‘A Small Farm Future’: could it happen in Wales?

By Carwyn Graves

A Small Farm Future by Chris Smaje is subtitled ‘making the case for a society built around local economies, self-provisioning agricultural diversity and a shared earth’. Smaje’s surprising core argument in this ambitious and timely work is that some kind of ‘small farm future’ in the above vein is both necessary and in fact, inevitable. Necessary, in the sense that in light of the compounding crises that now beset western civilisation, a society of this kind offers our best chance of a humane, liberal society that both reflects the democratic values held dear by most in the West, and respects the ecological limits set on human civilization by the planet on which we live. This is a desirable small farm future.

A Small Farm Future published by Chelsea Green 2020

But a small farm future of some sort is, says Smaje, inevitable in the sense that as a result of the crises facing our civilisation a significant proportion of the world’s population will likely end up in a situation where they are dependent on cultivating small parcels of land for their economic basis – and, he intimates, this is likely to be the case for the majority of the world’s population regardless of the trajectory we take. This is far from a groundless assertion, describing as it does what is already the reality for 1.2 billion people globally[1], and as Smaje notes, without the inflated symbolic economy drawing people to the slums and peripheries of the early 20th century’s megacities, the security offered by the land will once more increase in weight in their decision–making. This phenomenon is already in evidence in economies rejected by the arbiters of the current system, such as Greece and now Lebanon: a dystopian small farm future.

Wales is not, of course, currently in that economic place. It therefore stands in a position where it could opt to set a course for the former, desirable small farm future.[2] Most of Smaje’s energy in the book goes into outlining the choices and trade-offs that societies across the western world will need to negotiate in order to avoid the latter future and land instead somewhere in the realms of the former, desirable one. And as a small political-cultural unit currently on the periphery of the global capitalist system (or rather, the western inner ring thereof), Wales is in some-ways well-placed to make choices that would lead to that desirable option. A number of phenomena in the Welsh cultural and political landscape also augur well for this, on paper: a government that has, in its rhetoric at least, long been supportive of ambitious action towards creating a sustainable society (cf. the Future Generations act, the early adoption of planning policies allowing for low-impact dwellings and livelihoods and other legislation in a similar vein); the small size of farm holdings in the country and the high percentage of owners, rather than tenants (in contrast to Scotland or England); the fact that the current economic settlement doesn’t work well for Wales, at least when in comparison with most neighbouring societies (so that government and civil society hasn’t much to lose in opting to chart an unorthodox course).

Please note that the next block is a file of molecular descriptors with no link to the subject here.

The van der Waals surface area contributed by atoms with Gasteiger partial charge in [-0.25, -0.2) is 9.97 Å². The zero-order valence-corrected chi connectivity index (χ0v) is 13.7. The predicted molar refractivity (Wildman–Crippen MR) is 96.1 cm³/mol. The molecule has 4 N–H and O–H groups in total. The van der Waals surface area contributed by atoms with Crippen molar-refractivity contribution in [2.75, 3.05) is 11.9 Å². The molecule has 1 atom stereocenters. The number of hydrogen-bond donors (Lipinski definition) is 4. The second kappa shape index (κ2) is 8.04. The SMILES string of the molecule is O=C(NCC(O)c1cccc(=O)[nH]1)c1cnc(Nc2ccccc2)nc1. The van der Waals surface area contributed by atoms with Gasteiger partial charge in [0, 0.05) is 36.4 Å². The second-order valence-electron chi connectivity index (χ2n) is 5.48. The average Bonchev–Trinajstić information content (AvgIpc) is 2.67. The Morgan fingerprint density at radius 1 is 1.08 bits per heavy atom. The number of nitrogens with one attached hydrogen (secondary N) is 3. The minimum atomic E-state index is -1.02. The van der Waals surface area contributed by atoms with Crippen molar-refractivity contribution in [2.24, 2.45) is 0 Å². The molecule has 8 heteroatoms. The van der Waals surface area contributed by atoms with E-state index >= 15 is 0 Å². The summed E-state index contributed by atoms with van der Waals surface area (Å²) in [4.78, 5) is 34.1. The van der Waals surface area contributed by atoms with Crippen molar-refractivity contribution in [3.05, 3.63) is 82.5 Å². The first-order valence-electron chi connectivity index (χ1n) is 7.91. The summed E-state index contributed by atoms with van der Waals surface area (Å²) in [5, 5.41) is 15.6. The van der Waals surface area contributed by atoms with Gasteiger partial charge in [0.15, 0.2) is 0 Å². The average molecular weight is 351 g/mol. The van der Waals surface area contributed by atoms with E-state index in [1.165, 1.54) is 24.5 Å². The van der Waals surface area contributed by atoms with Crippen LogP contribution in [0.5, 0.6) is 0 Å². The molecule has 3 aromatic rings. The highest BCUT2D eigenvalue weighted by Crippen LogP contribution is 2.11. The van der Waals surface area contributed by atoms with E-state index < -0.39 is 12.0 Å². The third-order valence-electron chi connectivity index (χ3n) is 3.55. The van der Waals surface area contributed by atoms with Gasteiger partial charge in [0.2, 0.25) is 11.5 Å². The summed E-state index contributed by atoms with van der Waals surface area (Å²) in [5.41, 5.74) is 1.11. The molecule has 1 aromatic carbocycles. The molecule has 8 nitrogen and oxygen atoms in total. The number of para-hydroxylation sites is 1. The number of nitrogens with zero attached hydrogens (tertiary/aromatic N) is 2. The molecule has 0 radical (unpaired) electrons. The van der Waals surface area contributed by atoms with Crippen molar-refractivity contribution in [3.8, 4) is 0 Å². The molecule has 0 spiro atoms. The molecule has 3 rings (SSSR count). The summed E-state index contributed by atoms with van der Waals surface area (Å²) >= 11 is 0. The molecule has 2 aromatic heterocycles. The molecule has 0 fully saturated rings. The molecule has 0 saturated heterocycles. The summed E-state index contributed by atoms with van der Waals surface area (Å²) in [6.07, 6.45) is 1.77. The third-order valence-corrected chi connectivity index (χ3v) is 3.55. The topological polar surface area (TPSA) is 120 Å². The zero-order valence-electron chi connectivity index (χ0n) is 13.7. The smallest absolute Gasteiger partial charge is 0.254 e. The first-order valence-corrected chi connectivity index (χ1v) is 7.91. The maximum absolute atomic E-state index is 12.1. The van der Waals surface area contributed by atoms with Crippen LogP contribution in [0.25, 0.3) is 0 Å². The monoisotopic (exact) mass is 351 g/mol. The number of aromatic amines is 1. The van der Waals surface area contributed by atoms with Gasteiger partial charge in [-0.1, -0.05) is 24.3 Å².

Cwmyrarian was once a prosperous mixed farm, known for miles around. It provided work for a large family and several farmhands into the mid 20th century but now lies in ruins with its lands split between other holdings.

There are however significant obstacles to the realisation of anything approximating Smaje’s vision in Wales. Many of these arise from the Welsh situation: perhaps the most important of these is the destruction over recent decades of the lingering vestiges of peasant culture in this country, as in other parts of north-western Europe. Add to this is the lack of a strong civic sphere: the peculiar fact that national conversation takes place within different bubbles (British/ Welsh-regional/ Welsh-language) with poor interfaces between these conversations. Much energy therefore necessarily goes into the creation and maintenance of those parts of civic society which many other comparable societies take for granted; and when you’re forced to argue about the terms of your own existence as a cultural unit, there is little bandwidth left for serious debate about issues which seem tangential.

One of these obstacles, however, illuminates tensions which will be of relevance to the discussion about desirable small farm futures well beyond the bounds of our small country. The attractiveness of the small-farm future option arguably applies in the western world most readily to people in marginalized rural areas, who already have emotional investment in the flourishing of the countryside and of farming in particular, and who can see with their own eyes the bankruptcy of the current settlement. The kind of society sketched by Smaje is likely to be intrinsically attractive to many in these contexts, and to be viewed as a solution to many currently intractable and emotionally draining problems for these communities (rural depopulation, lack of jobs, thinning of society).